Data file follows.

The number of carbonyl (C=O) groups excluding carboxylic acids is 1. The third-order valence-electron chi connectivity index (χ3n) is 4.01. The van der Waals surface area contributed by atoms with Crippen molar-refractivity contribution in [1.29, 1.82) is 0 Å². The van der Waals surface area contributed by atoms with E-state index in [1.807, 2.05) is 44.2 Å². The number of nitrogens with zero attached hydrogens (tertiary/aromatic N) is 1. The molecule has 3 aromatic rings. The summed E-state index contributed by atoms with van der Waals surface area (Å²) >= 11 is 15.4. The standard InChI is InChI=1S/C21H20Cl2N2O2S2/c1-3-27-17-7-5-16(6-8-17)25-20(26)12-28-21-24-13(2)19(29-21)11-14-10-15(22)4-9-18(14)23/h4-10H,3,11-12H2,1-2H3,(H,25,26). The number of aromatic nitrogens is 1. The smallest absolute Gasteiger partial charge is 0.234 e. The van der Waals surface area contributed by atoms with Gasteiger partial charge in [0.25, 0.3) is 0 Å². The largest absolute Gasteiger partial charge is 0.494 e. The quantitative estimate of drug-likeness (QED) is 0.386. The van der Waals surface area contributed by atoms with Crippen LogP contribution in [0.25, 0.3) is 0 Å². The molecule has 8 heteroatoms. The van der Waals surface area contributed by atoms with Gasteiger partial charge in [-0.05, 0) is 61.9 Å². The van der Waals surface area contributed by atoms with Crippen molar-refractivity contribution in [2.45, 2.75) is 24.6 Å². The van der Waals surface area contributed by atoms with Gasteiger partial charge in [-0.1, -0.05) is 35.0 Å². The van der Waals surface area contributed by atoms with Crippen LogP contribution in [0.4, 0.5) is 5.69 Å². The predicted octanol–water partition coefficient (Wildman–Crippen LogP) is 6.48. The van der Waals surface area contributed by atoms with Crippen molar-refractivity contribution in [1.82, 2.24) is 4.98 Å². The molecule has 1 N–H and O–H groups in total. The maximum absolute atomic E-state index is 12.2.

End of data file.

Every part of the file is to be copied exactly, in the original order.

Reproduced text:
The number of carbonyl (C=O) groups excluding carboxylic acids is 1. The third-order valence-electron chi connectivity index (χ3n) is 4.01. The van der Waals surface area contributed by atoms with Crippen molar-refractivity contribution in [1.29, 1.82) is 0 Å². The van der Waals surface area contributed by atoms with E-state index in [1.807, 2.05) is 44.2 Å². The number of nitrogens with zero attached hydrogens (tertiary/aromatic N) is 1. The molecule has 3 aromatic rings. The summed E-state index contributed by atoms with van der Waals surface area (Å²) >= 11 is 15.4. The standard InChI is InChI=1S/C21H20Cl2N2O2S2/c1-3-27-17-7-5-16(6-8-17)25-20(26)12-28-21-24-13(2)19(29-21)11-14-10-15(22)4-9-18(14)23/h4-10H,3,11-12H2,1-2H3,(H,25,26). The number of aromatic nitrogens is 1. The smallest absolute Gasteiger partial charge is 0.234 e. The van der Waals surface area contributed by atoms with Gasteiger partial charge in [0.25, 0.3) is 0 Å². The largest absolute Gasteiger partial charge is 0.494 e. The quantitative estimate of drug-likeness (QED) is 0.386. The van der Waals surface area contributed by atoms with Crippen LogP contribution in [0.25, 0.3) is 0 Å². The molecule has 8 heteroatoms. The van der Waals surface area contributed by atoms with Gasteiger partial charge in [-0.05, 0) is 61.9 Å². The van der Waals surface area contributed by atoms with Crippen molar-refractivity contribution in [2.45, 2.75) is 24.6 Å². The van der Waals surface area contributed by atoms with Gasteiger partial charge in [-0.1, -0.05) is 35.0 Å². The van der Waals surface area contributed by atoms with Crippen LogP contribution in [0.4, 0.5) is 5.69 Å². The predicted octanol–water partition coefficient (Wildman–Crippen LogP) is 6.48. The van der Waals surface area contributed by atoms with Crippen molar-refractivity contribution in [1.82, 2.24) is 4.98 Å². The molecule has 1 N–H and O–H groups in total. The maximum absolute atomic E-state index is 12.2.